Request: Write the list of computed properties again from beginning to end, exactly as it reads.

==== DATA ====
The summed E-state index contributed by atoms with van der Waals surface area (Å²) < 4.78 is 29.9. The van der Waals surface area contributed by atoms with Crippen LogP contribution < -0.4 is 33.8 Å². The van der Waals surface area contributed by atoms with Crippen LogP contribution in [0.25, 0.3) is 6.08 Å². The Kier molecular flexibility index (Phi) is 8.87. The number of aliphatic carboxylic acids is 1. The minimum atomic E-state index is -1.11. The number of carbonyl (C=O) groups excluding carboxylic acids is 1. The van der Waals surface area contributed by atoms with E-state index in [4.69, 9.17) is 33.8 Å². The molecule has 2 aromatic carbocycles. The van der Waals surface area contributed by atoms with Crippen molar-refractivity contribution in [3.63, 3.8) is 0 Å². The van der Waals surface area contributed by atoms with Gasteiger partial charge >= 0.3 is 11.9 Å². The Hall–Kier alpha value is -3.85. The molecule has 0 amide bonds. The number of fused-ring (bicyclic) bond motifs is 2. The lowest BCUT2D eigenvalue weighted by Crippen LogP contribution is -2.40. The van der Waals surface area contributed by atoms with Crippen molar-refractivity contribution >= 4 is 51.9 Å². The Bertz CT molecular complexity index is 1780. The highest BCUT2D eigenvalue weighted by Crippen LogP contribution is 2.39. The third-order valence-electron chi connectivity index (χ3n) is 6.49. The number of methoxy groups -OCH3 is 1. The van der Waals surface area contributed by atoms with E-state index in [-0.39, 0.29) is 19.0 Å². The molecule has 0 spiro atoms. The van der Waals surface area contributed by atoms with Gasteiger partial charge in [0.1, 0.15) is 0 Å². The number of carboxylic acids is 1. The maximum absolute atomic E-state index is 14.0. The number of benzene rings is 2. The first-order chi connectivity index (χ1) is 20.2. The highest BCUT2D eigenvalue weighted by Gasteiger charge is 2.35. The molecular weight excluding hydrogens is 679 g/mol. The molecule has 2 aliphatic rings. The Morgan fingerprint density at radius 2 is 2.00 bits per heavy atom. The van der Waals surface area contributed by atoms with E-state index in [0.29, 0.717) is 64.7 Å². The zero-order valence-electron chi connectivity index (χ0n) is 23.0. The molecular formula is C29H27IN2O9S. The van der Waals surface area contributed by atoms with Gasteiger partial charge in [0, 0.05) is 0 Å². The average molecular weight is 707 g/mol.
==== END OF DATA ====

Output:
The summed E-state index contributed by atoms with van der Waals surface area (Å²) < 4.78 is 29.9. The van der Waals surface area contributed by atoms with Crippen LogP contribution < -0.4 is 33.8 Å². The van der Waals surface area contributed by atoms with Crippen LogP contribution in [0.25, 0.3) is 6.08 Å². The Kier molecular flexibility index (Phi) is 8.87. The number of aliphatic carboxylic acids is 1. The minimum atomic E-state index is -1.11. The number of carbonyl (C=O) groups excluding carboxylic acids is 1. The van der Waals surface area contributed by atoms with E-state index in [4.69, 9.17) is 33.8 Å². The molecule has 2 aromatic carbocycles. The van der Waals surface area contributed by atoms with Crippen molar-refractivity contribution in [3.63, 3.8) is 0 Å². The van der Waals surface area contributed by atoms with Gasteiger partial charge >= 0.3 is 11.9 Å². The Hall–Kier alpha value is -3.85. The molecule has 0 amide bonds. The number of fused-ring (bicyclic) bond motifs is 2. The lowest BCUT2D eigenvalue weighted by Crippen LogP contribution is -2.40. The van der Waals surface area contributed by atoms with Crippen molar-refractivity contribution >= 4 is 51.9 Å². The Bertz CT molecular complexity index is 1780. The highest BCUT2D eigenvalue weighted by Crippen LogP contribution is 2.39. The third-order valence-electron chi connectivity index (χ3n) is 6.49. The number of methoxy groups -OCH3 is 1. The van der Waals surface area contributed by atoms with E-state index in [-0.39, 0.29) is 19.0 Å². The molecule has 0 spiro atoms. The van der Waals surface area contributed by atoms with Gasteiger partial charge in [0.1, 0.15) is 0 Å². The number of carboxylic acids is 1. The maximum absolute atomic E-state index is 14.0. The number of benzene rings is 2. The first-order chi connectivity index (χ1) is 20.2. The highest BCUT2D eigenvalue weighted by Gasteiger charge is 2.35. The molecular weight excluding hydrogens is 679 g/mol. The molecule has 2 aliphatic rings. The Morgan fingerprint density at radius 2 is 2.00 bits per heavy atom. The van der Waals surface area contributed by atoms with E-state index in [0.29, 0.717) is 64.7 Å². The zero-order valence-electron chi connectivity index (χ0n) is 23.0. The molecular formula is C29H27IN2O9S. The van der Waals surface area contributed by atoms with Gasteiger partial charge in [0, 0.05) is 0 Å². The average molecular weight is 707 g/mol.